About "Wildlife"

From polar bears to peregrine falcons, blue whales to bees, find out about Canada’s wildlife, habitats and conservation news.

bear 148 in banff national park

Bear 148 is seen eating dandelions in this screenshot from a video captured by a remote wildlife camera near Banff in 2015. (Alex Taylor/Parks Canada)

Alex Taylor/Parks Canada
In spite of the best efforts of researchers and wildlife managers, the life of Bear 148 was destined to be cut prematurely short
polar bear, wapusk national park, Best Wildlife Photography 2018, Daisy Gilardini

The winning cover image of Best Wildlife Photography 2018. (Photo: Daisy Gilardini)

Photo: Daisy Gilardini
Photographer Daisy Gilardini talks about polar bears in Wapusk National Park and her Best Wildlife Photography 2018 cover shot
Canada, arctic, C3, expedition, northwest passage, icebreaker

A view of the Canadian Coast Guard icebreaker that housed the Canada C3 expedition in the Northwest Passage. (Photo: Michelle Valberg)

Photo: Michelle Valberg
Photographer-In-Residence Michelle Valberg shares images of the Arctic from her time aboard the Canada C3 Expedition 
Author Britt Wray and Rise of the Necrofauna

In her new book Rise of the Necrofauna, author Britt Wray (left) tackles the thorny ethical questions surrounding de-extinction. (Author photo courtesy Arden Wray)

Photo: Arden Wray
In her new book, Rise of the Necrofauna, Britt Wray examines the science, controversy and ethics of de-extinction, a movement that could one day see the return of extinct species such as the woolly mammoth and Tasmanian tiger
North, Arctic, Polar Knowledge, Inuit, research, char, wildlife

Jean-Sébastien Moore of Université Laval shows a Cambridge Bay youth how to remove otoliths, a pair of earbones found in fish, which allow researchers to tell the age of the char. (Photo: Jean-Sébastien Moore)

Photo: Jean-Sébastien Moore
How a Université Laval scientist, DFO researchers and locals in Cambridge Bay, Nunavut, are working together to keep these staple fish populations healthy 
North, Arctic, Polar Knowledge, Inuit, research, char, wildlife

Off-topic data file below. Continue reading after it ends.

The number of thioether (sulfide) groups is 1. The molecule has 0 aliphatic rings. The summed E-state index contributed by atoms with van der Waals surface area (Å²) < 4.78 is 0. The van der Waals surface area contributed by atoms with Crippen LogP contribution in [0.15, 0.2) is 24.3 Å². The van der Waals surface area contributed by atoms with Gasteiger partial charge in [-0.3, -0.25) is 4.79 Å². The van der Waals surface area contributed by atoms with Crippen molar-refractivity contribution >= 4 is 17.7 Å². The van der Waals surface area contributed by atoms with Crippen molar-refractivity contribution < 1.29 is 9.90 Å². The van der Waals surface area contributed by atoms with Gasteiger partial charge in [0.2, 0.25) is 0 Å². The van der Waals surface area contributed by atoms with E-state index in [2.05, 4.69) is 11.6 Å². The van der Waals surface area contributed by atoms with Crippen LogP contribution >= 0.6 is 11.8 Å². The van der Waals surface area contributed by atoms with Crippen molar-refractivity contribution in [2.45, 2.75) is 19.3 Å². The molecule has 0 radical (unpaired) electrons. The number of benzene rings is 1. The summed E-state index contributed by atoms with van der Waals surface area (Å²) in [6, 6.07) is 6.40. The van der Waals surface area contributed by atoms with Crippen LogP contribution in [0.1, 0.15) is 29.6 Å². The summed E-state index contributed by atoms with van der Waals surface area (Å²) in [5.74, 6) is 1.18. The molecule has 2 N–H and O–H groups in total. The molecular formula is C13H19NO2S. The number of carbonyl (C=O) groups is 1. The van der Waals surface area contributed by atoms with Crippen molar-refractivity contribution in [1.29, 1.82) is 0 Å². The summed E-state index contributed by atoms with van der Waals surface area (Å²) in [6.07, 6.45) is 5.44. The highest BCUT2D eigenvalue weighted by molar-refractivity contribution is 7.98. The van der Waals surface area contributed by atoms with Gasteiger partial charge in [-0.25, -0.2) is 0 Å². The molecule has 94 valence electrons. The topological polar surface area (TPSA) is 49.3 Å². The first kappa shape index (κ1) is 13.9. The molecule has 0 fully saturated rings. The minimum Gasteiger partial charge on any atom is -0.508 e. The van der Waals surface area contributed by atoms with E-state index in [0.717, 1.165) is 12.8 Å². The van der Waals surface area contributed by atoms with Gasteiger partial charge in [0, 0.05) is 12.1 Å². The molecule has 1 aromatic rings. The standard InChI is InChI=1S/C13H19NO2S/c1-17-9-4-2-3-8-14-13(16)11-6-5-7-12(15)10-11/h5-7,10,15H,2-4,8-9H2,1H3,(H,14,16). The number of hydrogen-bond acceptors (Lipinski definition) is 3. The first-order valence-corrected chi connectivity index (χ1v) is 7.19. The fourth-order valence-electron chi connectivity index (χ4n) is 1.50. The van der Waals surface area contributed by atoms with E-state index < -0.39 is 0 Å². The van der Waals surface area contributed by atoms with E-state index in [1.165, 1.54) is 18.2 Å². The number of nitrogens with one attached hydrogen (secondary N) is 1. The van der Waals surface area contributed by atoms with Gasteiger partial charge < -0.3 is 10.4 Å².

Jean-Sébastien Moore, de l’Université Laval, montre à des jeunes de Cambridge Bay comment retirer des otolithes, une paire d’os dans l’oreille du poisson, permettant aux chercheurs de déterminer son âge. (Photo : Jean-Sébastien Moore)

Photo : Jean-Sébastien Moore
Découvrez comment un scientifique de l’Université Laval, des chercheurs du MPO et des habitants de Cambridge Bay, au Nunavut, travaillent ensemble afin de préserver l’état de ces populations de poissons.
Ladybug from tribe Chrysomelini, as identified by iNaturalist

A ladybug from tribe Chrysomelini, as identified by iNaturalist's new computer vision-powered app. (Photo: Marina Wang)

Photo: Marina Wang
Can a computer learn to identify species?

A screenshot from the African Wildlife Foundation's new "Talking Rhino" PSA. 

The video is the latest in a campaign by the African Wildlife Foundation to raise awareness of the illegal wildlife trade
caribou in nunavut

A study by WWF-Canada finds that habitat loss, pollution and climate change have all contributed to the precipitous decline of some Canadian species, such as the barren-ground caribou. (Photo: Elaine Kennedy/Can Geo Photo Club)

Photo: Elaine Kennedy/Can Geo Photo Club
Habitat loss, pollution, climate change have all contributed to steep declines of some species since 1970 
Cover options for Winter 2017 Canadian Geographic Travel issue

Cover options for the Winter 2017-18 issue of Canadian Geographic Travel. Option one was the clear winner, nabbing 47 per cent of the audience vote. (Photos: Javier Frutos/Canadian Geographic)

Photos: Javier Frutos/Canadian Geographic
Thanks to everyone who voted!
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